In the narrow alleys of a poor neighborhood of Karachi, known for drugs, gang wars and low literacy rates, children are learning about peace, love and interfaith tolerance from string puppets.
As the curtains open on stage, a narrator tells the story of Sindbad the Sailor, a hero of Middle Eastern origin, and his journeys in which he meets people of different faiths, languages and religions — who often do not have much tolerance for one another.
“A man is dying and you guys are talking about castes,” the protagonist puppet rebuked a fellow puppet who did not want to save a drowning marionette because it belonged to a lower caste.
“You should be ashamed calling yourself human beings,” Sindbad says. “Humans save humanity, not caste.”
Writer Nouman Mehmood said that the story came to mind when his group was conducting an education awareness campaign in some of the city’s poor neighborhoods.
They noticed religious and ethnic antagonism in the neighborhoods and decided to create a puppet show to spread a message of peace, tolerance and harmony.
Pakistan, an overwhelmingly Muslim country of more than 200 million people, has seen repeated attacks on churches, Hindu temples and Sufi shrines in the past few years by hardline religious groups and extremists.
Conservative religious schools are regularly blamed for radicalization, but they are often the only education available to millions of poor children, making alternative messages especially important.
“The basic thing is acceptance. You should have enough room to accept others regardless of whether he is a Christian, without considering whether he is a Hindu, without considering whether he is a Sikh,” Mehmood said.
Organized by the Thespianz Theatre, the show plans to travel to other poor Karachi neighborhoods after its run in the tough Karachi neighborhood of Lyari, and then to other provinces.
“There is the message that we should not interfere with others’ religions. We should help each other,” eighth-grader Adul Rahim Arshad said after the show. “If one deceives us, we should not deceive him back. Instead, we should help him.”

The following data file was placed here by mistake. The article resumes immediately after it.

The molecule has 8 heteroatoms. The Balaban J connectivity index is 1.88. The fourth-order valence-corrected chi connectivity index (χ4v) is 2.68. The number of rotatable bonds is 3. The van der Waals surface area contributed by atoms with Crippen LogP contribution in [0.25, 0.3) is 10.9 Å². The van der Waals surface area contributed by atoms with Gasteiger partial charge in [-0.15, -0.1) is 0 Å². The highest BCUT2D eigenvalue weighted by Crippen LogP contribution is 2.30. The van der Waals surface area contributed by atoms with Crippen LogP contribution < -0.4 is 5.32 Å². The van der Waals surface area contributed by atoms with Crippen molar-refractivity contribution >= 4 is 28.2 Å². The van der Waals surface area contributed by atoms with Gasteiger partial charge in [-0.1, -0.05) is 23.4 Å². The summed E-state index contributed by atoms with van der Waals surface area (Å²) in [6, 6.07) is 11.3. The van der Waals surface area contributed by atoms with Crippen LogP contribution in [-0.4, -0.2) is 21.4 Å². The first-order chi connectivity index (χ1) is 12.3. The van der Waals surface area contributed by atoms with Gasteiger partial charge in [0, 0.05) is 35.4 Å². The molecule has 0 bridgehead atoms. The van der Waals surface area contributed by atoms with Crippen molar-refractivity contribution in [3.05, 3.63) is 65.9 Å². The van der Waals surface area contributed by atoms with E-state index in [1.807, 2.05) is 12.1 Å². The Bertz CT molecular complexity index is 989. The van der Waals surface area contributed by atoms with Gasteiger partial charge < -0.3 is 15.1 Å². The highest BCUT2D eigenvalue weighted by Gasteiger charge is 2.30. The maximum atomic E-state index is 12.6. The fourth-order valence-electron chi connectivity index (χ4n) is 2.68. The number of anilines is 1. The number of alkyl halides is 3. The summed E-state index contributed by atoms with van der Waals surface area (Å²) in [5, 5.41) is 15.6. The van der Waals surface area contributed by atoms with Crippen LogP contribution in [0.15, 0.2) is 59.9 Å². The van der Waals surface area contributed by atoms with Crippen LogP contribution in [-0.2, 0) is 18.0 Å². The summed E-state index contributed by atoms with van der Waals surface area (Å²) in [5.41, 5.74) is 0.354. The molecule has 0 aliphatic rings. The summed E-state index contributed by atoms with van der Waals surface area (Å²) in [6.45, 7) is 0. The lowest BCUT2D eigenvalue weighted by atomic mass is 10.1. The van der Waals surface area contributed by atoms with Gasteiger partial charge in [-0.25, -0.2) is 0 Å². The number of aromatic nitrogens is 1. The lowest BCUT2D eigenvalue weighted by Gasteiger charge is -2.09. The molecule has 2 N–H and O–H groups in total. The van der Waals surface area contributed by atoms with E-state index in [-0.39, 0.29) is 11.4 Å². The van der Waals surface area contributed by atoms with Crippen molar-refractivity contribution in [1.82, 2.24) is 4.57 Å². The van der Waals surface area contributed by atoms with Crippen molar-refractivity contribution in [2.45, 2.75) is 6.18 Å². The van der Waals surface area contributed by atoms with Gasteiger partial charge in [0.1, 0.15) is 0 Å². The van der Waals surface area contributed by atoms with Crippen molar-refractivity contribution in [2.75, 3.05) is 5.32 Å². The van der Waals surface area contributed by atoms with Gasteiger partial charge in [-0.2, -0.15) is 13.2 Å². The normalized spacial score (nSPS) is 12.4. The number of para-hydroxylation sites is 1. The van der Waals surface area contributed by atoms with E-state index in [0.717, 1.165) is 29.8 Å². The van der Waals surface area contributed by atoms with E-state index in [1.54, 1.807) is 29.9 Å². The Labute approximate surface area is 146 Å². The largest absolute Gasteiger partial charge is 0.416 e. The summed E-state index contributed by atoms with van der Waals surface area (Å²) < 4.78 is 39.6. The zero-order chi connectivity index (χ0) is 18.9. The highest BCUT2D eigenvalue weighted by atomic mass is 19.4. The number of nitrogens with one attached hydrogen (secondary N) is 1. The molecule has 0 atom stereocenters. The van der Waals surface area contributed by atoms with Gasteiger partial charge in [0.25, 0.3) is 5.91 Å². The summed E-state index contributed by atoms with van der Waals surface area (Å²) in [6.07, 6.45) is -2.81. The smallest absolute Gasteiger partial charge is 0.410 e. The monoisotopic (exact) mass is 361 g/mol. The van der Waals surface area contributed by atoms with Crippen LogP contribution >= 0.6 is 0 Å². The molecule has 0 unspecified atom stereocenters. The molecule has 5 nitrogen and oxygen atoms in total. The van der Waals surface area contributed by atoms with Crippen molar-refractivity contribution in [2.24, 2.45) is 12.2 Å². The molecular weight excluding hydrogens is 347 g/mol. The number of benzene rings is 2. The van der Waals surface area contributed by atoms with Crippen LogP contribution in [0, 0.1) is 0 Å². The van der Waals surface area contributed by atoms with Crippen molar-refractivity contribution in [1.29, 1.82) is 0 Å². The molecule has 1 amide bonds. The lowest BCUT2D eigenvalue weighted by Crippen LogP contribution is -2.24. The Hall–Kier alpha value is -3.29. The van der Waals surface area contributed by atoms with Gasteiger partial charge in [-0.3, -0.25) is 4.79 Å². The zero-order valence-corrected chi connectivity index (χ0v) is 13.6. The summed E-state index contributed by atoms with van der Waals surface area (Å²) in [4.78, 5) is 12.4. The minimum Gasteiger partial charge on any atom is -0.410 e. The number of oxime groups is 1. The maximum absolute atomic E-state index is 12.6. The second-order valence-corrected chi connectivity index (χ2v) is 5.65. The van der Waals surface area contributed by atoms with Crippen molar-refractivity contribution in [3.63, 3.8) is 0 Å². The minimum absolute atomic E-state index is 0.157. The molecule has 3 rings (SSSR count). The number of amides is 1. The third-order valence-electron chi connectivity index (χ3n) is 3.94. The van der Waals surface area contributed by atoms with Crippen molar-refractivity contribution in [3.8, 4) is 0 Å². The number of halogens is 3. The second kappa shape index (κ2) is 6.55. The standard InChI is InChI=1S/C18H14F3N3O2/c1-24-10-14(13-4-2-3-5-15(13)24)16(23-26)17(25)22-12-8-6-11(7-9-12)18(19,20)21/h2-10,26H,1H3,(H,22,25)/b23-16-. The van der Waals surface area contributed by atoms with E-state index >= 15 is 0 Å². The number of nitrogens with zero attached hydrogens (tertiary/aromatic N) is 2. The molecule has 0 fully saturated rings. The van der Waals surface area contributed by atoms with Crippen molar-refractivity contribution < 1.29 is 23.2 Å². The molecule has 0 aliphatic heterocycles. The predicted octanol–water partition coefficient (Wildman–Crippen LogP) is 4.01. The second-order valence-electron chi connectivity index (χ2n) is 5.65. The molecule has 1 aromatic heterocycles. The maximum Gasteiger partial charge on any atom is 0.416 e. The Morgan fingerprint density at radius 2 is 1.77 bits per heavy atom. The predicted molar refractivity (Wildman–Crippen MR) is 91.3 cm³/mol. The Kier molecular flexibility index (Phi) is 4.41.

A rogue overgrown sheep found roaming through regional Australia has been shorn of his 35kg fleece — a weight even greater than that of the famous New Zealand sheep Shrek, who was captured in 2005 after six years on the loose. The merino ram, dubbed Baarack by rescuers, was discovered wandering alone with an extraordinarily overgrown wool coat, and was promptly shorn to save his life. Kyle Behrend, from the Edgar’s Mission farm sanctuary, said that it appeared Baarack was “once an owned sheep” who had escaped. Merino sheep do not shed their fleece and need to be shorn at least annually, as
‘GRAVE CONCERN’: A critic of the government died immediately following his complaints of torture at the hands of security forces, a human rights group said Students on Friday clashed with police in Bangladesh’s capital, Dhaka, as anger mounted at the death of a writer and government critic in a high-security jail. At least 18 police and an unknown number of protesters were injured in the clashes, authorities and witnesses said, amid international demands for an independent investigation into the death of Mushtaq Ahmed. An Agence France-Presse correspondent witnessed police using batons and firing tear gas at students who staged a torchlight march calling for “justice” near the University of Dhaka. At least six students who allegedly attacked security forces with torches were detained, police said. More protests were planned
China, under growing global pressure over its treatment of Uighurs in Xinjiang, is mounting an unprecedented and aggressive campaign to push back, including explicit attacks on women who have made claims of abuse. As allegations of human rights violations in Xinjiang mount, with a growing number of Western lawmakers accusing China of genocide, Beijing is focusing on discrediting the female Uighur witnesses behind reports of abuse. Chinese officials have named women, disclosed medical data and information on their fertility, and accused some of having affairs and one of having a sexually transmitted disease. Officials said that the information was evidence of bad character,
The plane laden with vaccines had just rolled to a stop at Santiago’s airport in late January and Chilean President Sebastian Pinera was beaming. “Today is a day of joy, emotion and hope,” he said. The source of that hope: China — a country that Chile and dozens of other nations are depending on to help rescue them from the COVID-19 pandemic. China’s vaccine diplomacy campaign has been a surprising success: It has pledged about 500 million doses of its vaccine to more than 45 countries, according to a country-by-country tally by The Associated Press (AP). With just four of China’s many